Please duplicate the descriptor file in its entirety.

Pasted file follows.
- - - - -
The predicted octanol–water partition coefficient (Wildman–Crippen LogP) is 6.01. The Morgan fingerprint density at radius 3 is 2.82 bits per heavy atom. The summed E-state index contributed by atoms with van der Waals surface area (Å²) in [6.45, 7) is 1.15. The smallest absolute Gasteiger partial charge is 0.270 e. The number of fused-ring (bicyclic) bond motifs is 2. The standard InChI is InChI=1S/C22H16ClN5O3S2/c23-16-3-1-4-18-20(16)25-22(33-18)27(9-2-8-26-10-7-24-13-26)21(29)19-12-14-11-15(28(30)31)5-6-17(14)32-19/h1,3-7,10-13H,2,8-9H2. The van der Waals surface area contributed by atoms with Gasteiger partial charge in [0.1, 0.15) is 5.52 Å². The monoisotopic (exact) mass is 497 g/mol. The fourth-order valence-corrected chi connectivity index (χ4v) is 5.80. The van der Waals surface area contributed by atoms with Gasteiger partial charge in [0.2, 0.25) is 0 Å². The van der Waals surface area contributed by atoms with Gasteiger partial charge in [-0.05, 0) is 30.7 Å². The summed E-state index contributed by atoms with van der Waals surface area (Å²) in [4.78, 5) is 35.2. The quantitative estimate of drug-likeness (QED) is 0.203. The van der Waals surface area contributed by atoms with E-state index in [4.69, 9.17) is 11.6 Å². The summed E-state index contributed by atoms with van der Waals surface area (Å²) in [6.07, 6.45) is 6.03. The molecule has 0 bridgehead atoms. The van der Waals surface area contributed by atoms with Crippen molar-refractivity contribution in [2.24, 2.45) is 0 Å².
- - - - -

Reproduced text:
The predicted octanol–water partition coefficient (Wildman–Crippen LogP) is 6.01. The Morgan fingerprint density at radius 3 is 2.82 bits per heavy atom. The summed E-state index contributed by atoms with van der Waals surface area (Å²) in [6.45, 7) is 1.15. The smallest absolute Gasteiger partial charge is 0.270 e. The number of fused-ring (bicyclic) bond motifs is 2. The standard InChI is InChI=1S/C22H16ClN5O3S2/c23-16-3-1-4-18-20(16)25-22(33-18)27(9-2-8-26-10-7-24-13-26)21(29)19-12-14-11-15(28(30)31)5-6-17(14)32-19/h1,3-7,10-13H,2,8-9H2. The van der Waals surface area contributed by atoms with Gasteiger partial charge in [0.1, 0.15) is 5.52 Å². The monoisotopic (exact) mass is 497 g/mol. The fourth-order valence-corrected chi connectivity index (χ4v) is 5.80. The van der Waals surface area contributed by atoms with Gasteiger partial charge in [0.2, 0.25) is 0 Å². The van der Waals surface area contributed by atoms with Gasteiger partial charge in [-0.05, 0) is 30.7 Å². The summed E-state index contributed by atoms with van der Waals surface area (Å²) in [4.78, 5) is 35.2. The quantitative estimate of drug-likeness (QED) is 0.203. The van der Waals surface area contributed by atoms with E-state index in [4.69, 9.17) is 11.6 Å². The summed E-state index contributed by atoms with van der Waals surface area (Å²) in [6.07, 6.45) is 6.03. The molecule has 0 bridgehead atoms. The van der Waals surface area contributed by atoms with Crippen molar-refractivity contribution in [2.24, 2.45) is 0 Å².